A U.K. enforcement agency is urging the maritime industry to be on the lookout for illicit practices that could be used to evade sanctions, the latest regulator to warn about compliance risks facing the industry.
Guidance by the U.K.’s Office of Financial Sanctions Implementation, which is part of the country’s Treasury department, indicates companies are susceptible to suspicious shipping practices such as the intentional disabling of vessel-tracking systems to conduct illegal trade and the falsifying of documentation for maritime transactions.
Maritime insurance companies, charterers, customs and port state controls, and flag registries are among the sectors exposed to the risks, the agency said.
The guidance, which was issued last week and amplified in a government blog post Monday, adds to a evolving list of guidelines aimed at the maritime industry and underscores compliance complexities facing those operating in the U.S., the U.K. and the European Union, sanctions experts say.
Three U.S. agencies issued guidance for the maritime sector in May, saying the industry may need to develop procedures to avoid being exploited by terrorists and other illicit actors seeking to trade with countries subject to U.S. sanctions.
The U.K. operates the largest share of the global maritime insurance market, and 13 of the major international protection and indemnity associations of marine insurance providers operate from management offices in the U.K., the OFSI said.
Entities and individuals in the maritime sector need to assess their own risks and conduct sufficient due diligence to ensure compliance with sanctions, according to the agency, which emphasized the importance of understanding sanctions regulations in high-risk jurisdictions and using vessel-tracking systems and subscription-based resources to verify ownership structures of customers and business partners.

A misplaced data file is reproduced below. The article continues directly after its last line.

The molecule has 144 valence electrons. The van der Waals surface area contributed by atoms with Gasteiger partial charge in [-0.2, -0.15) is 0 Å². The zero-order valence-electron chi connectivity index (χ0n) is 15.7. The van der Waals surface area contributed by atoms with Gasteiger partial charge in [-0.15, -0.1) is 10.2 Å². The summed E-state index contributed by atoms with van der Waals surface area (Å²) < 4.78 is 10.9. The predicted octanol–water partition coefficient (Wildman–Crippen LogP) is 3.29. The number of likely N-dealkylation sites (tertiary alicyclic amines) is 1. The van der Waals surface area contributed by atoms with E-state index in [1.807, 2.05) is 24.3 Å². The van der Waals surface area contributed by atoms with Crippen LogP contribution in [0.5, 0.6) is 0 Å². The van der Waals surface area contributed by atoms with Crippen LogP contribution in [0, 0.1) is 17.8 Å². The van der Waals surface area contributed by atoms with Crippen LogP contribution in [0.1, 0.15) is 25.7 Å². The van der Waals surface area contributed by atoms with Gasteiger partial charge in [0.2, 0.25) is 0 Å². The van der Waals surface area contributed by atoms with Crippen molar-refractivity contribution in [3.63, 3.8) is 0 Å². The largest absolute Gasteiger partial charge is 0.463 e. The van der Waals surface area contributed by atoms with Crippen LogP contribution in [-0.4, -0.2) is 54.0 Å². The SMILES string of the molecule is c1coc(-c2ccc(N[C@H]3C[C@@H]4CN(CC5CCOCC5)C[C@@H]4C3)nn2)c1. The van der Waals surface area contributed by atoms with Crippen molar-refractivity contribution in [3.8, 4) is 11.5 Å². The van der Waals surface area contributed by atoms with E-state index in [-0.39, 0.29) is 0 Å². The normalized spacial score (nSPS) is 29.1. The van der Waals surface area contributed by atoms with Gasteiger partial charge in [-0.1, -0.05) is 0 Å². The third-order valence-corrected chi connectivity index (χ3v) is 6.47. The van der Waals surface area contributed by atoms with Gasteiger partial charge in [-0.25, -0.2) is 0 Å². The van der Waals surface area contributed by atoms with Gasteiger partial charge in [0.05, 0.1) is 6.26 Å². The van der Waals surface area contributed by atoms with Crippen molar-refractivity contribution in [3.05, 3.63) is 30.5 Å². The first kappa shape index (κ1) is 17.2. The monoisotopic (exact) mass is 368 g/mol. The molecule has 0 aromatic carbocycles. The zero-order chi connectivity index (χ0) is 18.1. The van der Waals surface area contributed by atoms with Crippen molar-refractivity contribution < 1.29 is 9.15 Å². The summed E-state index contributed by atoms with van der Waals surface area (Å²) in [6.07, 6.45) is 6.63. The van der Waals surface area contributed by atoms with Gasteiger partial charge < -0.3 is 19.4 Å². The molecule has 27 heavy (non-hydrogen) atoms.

The guidance highlights the additional compliance obligations for companies operating in the maritime industry as they navigate the similar but different sanctions systems between the U.S. and the U.K., said Eric Lorber, a vice president at advisory firm K2 Intelligence/Financial Integrity Network.
The U.K. is in the process of transitioning to its own set of sanctions compliance guidelines as part of its departure from the European Union.
During the transition period, which ends Dec. 31, individuals and companies in the U.K. are still required to comply with the EU’s sanctions policies, in addition to United Nations sanctions and the U.K.’s own sanctions programs. The U.S. has its own sanctions programs and follows UN sanctions as well.
A shipping company based in the U.K. that conducts U.S. dollar transactions would need to comply with more than one sanctions system.
“It’s the first time you’re beginning to see this balancing act by a number of institutions in the maritime industry between two different regulatory jurisdictions that require similar actions but don’t line up one to one,” he said. “It’s really challenging for an industry that doesn’t have the sanctions expertise.”